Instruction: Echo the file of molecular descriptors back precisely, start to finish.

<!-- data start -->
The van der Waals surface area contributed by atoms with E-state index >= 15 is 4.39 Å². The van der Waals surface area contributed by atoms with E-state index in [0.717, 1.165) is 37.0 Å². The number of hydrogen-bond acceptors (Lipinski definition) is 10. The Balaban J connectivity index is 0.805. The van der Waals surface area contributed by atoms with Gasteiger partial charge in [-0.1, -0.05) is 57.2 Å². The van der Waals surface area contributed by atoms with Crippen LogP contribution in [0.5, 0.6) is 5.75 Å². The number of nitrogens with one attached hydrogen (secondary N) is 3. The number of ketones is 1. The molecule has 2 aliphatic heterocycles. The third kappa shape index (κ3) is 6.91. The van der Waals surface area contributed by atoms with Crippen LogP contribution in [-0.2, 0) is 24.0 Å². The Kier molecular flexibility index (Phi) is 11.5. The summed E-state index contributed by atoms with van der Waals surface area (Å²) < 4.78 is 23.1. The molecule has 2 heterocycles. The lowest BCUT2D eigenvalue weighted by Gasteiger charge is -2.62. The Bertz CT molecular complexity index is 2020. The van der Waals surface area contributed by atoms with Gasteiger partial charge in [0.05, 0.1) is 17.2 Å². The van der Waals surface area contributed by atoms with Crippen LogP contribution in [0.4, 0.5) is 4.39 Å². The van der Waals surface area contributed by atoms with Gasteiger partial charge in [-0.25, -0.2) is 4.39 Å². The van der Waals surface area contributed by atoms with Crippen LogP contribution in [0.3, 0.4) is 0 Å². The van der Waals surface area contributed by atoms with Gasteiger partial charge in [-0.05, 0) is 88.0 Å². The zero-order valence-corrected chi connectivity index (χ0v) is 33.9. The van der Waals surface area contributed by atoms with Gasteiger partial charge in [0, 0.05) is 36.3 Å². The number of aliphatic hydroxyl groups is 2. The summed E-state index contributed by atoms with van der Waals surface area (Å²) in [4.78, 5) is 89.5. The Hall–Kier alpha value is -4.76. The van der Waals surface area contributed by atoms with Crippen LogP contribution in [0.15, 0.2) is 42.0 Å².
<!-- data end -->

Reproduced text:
The van der Waals surface area contributed by atoms with E-state index >= 15 is 4.39 Å². The van der Waals surface area contributed by atoms with E-state index in [0.717, 1.165) is 37.0 Å². The number of hydrogen-bond acceptors (Lipinski definition) is 10. The Balaban J connectivity index is 0.805. The van der Waals surface area contributed by atoms with Gasteiger partial charge in [-0.1, -0.05) is 57.2 Å². The van der Waals surface area contributed by atoms with Crippen LogP contribution in [0.5, 0.6) is 5.75 Å². The number of nitrogens with one attached hydrogen (secondary N) is 3. The number of ketones is 1. The molecule has 2 aliphatic heterocycles. The third kappa shape index (κ3) is 6.91. The van der Waals surface area contributed by atoms with Crippen LogP contribution in [-0.2, 0) is 24.0 Å². The Kier molecular flexibility index (Phi) is 11.5. The summed E-state index contributed by atoms with van der Waals surface area (Å²) < 4.78 is 23.1. The molecule has 2 heterocycles. The lowest BCUT2D eigenvalue weighted by Gasteiger charge is -2.62. The Bertz CT molecular complexity index is 2020. The van der Waals surface area contributed by atoms with Gasteiger partial charge in [0.05, 0.1) is 17.2 Å². The van der Waals surface area contributed by atoms with Crippen LogP contribution in [0.4, 0.5) is 4.39 Å². The van der Waals surface area contributed by atoms with Gasteiger partial charge in [-0.25, -0.2) is 4.39 Å². The van der Waals surface area contributed by atoms with Crippen LogP contribution in [0.3, 0.4) is 0 Å². The van der Waals surface area contributed by atoms with Gasteiger partial charge in [-0.05, 0) is 88.0 Å². The zero-order valence-corrected chi connectivity index (χ0v) is 33.9. The van der Waals surface area contributed by atoms with Gasteiger partial charge in [0, 0.05) is 36.3 Å². The number of aliphatic hydroxyl groups is 2. The summed E-state index contributed by atoms with van der Waals surface area (Å²) in [4.78, 5) is 89.5. The Hall–Kier alpha value is -4.76. The van der Waals surface area contributed by atoms with Crippen LogP contribution in [0.15, 0.2) is 42.0 Å².